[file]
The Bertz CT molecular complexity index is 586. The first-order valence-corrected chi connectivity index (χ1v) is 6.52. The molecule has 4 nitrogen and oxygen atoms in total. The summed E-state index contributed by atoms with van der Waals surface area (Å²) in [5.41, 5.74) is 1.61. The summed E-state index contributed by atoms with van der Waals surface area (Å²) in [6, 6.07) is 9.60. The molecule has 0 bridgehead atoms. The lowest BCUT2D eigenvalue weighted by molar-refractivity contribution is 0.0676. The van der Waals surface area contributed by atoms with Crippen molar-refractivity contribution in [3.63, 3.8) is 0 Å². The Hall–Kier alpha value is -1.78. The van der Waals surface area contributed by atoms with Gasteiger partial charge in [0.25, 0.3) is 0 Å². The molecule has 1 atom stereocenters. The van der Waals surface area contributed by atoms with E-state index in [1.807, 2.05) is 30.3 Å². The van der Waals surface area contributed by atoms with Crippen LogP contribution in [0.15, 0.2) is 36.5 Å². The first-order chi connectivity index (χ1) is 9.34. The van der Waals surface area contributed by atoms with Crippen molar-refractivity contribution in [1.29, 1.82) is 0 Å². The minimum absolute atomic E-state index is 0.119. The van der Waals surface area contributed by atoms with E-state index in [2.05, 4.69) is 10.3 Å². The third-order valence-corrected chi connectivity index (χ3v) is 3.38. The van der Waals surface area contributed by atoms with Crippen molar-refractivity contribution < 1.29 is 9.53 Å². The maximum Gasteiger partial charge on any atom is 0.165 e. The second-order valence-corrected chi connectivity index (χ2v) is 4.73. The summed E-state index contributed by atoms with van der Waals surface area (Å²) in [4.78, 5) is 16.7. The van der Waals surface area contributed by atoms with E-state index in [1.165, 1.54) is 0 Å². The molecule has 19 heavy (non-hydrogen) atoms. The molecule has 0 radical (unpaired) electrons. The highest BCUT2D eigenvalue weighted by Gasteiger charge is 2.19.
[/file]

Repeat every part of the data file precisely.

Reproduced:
The Bertz CT molecular complexity index is 586. The first-order valence-corrected chi connectivity index (χ1v) is 6.52. The molecule has 4 nitrogen and oxygen atoms in total. The summed E-state index contributed by atoms with van der Waals surface area (Å²) in [5.41, 5.74) is 1.61. The summed E-state index contributed by atoms with van der Waals surface area (Å²) in [6, 6.07) is 9.60. The molecule has 0 bridgehead atoms. The lowest BCUT2D eigenvalue weighted by molar-refractivity contribution is 0.0676. The van der Waals surface area contributed by atoms with Crippen molar-refractivity contribution in [3.63, 3.8) is 0 Å². The Hall–Kier alpha value is -1.78. The van der Waals surface area contributed by atoms with Gasteiger partial charge in [0.25, 0.3) is 0 Å². The molecule has 1 atom stereocenters. The van der Waals surface area contributed by atoms with E-state index in [1.807, 2.05) is 30.3 Å². The van der Waals surface area contributed by atoms with Crippen LogP contribution in [0.15, 0.2) is 36.5 Å². The first-order chi connectivity index (χ1) is 9.34. The van der Waals surface area contributed by atoms with Crippen molar-refractivity contribution in [1.29, 1.82) is 0 Å². The minimum absolute atomic E-state index is 0.119. The van der Waals surface area contributed by atoms with E-state index in [2.05, 4.69) is 10.3 Å². The third-order valence-corrected chi connectivity index (χ3v) is 3.38. The van der Waals surface area contributed by atoms with Crippen molar-refractivity contribution < 1.29 is 9.53 Å². The maximum Gasteiger partial charge on any atom is 0.165 e. The second-order valence-corrected chi connectivity index (χ2v) is 4.73. The summed E-state index contributed by atoms with van der Waals surface area (Å²) in [4.78, 5) is 16.7. The van der Waals surface area contributed by atoms with E-state index in [1.165, 1.54) is 0 Å². The molecule has 19 heavy (non-hydrogen) atoms. The molecule has 0 radical (unpaired) electrons. The highest BCUT2D eigenvalue weighted by Gasteiger charge is 2.19.